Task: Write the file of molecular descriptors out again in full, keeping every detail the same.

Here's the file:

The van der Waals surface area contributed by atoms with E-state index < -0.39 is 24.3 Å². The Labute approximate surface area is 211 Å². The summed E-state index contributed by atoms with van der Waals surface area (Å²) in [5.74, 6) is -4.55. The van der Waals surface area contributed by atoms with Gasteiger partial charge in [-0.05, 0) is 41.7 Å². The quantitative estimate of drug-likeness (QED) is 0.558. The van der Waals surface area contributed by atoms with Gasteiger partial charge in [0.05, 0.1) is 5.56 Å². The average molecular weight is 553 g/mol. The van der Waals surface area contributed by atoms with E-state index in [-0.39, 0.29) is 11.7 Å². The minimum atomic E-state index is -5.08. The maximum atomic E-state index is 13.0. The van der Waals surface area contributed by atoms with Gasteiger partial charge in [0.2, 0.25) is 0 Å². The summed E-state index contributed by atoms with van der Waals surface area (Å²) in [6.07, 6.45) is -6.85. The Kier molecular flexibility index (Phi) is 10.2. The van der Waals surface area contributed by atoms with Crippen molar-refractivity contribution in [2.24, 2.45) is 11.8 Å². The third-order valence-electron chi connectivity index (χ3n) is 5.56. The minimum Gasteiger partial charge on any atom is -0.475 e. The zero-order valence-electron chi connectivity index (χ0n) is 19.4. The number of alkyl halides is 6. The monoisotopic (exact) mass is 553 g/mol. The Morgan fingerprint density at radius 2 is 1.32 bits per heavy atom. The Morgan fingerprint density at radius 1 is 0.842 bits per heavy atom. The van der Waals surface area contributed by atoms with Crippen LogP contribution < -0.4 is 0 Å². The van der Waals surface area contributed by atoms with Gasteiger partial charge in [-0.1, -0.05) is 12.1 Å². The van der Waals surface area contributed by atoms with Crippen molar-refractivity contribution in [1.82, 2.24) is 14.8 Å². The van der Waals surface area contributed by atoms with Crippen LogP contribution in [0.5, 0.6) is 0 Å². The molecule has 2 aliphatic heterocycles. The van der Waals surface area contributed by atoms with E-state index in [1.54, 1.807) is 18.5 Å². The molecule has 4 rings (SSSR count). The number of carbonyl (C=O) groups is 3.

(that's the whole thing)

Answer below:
The van der Waals surface area contributed by atoms with E-state index < -0.39 is 24.3 Å². The Labute approximate surface area is 211 Å². The summed E-state index contributed by atoms with van der Waals surface area (Å²) in [5.74, 6) is -4.55. The van der Waals surface area contributed by atoms with Gasteiger partial charge in [-0.05, 0) is 41.7 Å². The quantitative estimate of drug-likeness (QED) is 0.558. The van der Waals surface area contributed by atoms with Gasteiger partial charge in [0.05, 0.1) is 5.56 Å². The average molecular weight is 553 g/mol. The van der Waals surface area contributed by atoms with E-state index in [-0.39, 0.29) is 11.7 Å². The minimum atomic E-state index is -5.08. The maximum atomic E-state index is 13.0. The van der Waals surface area contributed by atoms with Gasteiger partial charge in [0.2, 0.25) is 0 Å². The summed E-state index contributed by atoms with van der Waals surface area (Å²) in [6.07, 6.45) is -6.85. The Kier molecular flexibility index (Phi) is 10.2. The van der Waals surface area contributed by atoms with Crippen molar-refractivity contribution in [2.24, 2.45) is 11.8 Å². The third-order valence-electron chi connectivity index (χ3n) is 5.56. The minimum Gasteiger partial charge on any atom is -0.475 e. The zero-order valence-electron chi connectivity index (χ0n) is 19.4. The number of alkyl halides is 6. The monoisotopic (exact) mass is 553 g/mol. The Morgan fingerprint density at radius 2 is 1.32 bits per heavy atom. The Morgan fingerprint density at radius 1 is 0.842 bits per heavy atom. The van der Waals surface area contributed by atoms with Crippen LogP contribution < -0.4 is 0 Å². The van der Waals surface area contributed by atoms with Gasteiger partial charge in [-0.1, -0.05) is 12.1 Å². The van der Waals surface area contributed by atoms with Crippen molar-refractivity contribution in [1.82, 2.24) is 14.8 Å². The van der Waals surface area contributed by atoms with Crippen LogP contribution in [0.5, 0.6) is 0 Å². The molecule has 2 aliphatic heterocycles. The van der Waals surface area contributed by atoms with E-state index in [1.54, 1.807) is 18.5 Å². The molecule has 4 rings (SSSR count). The number of carbonyl (C=O) groups is 3.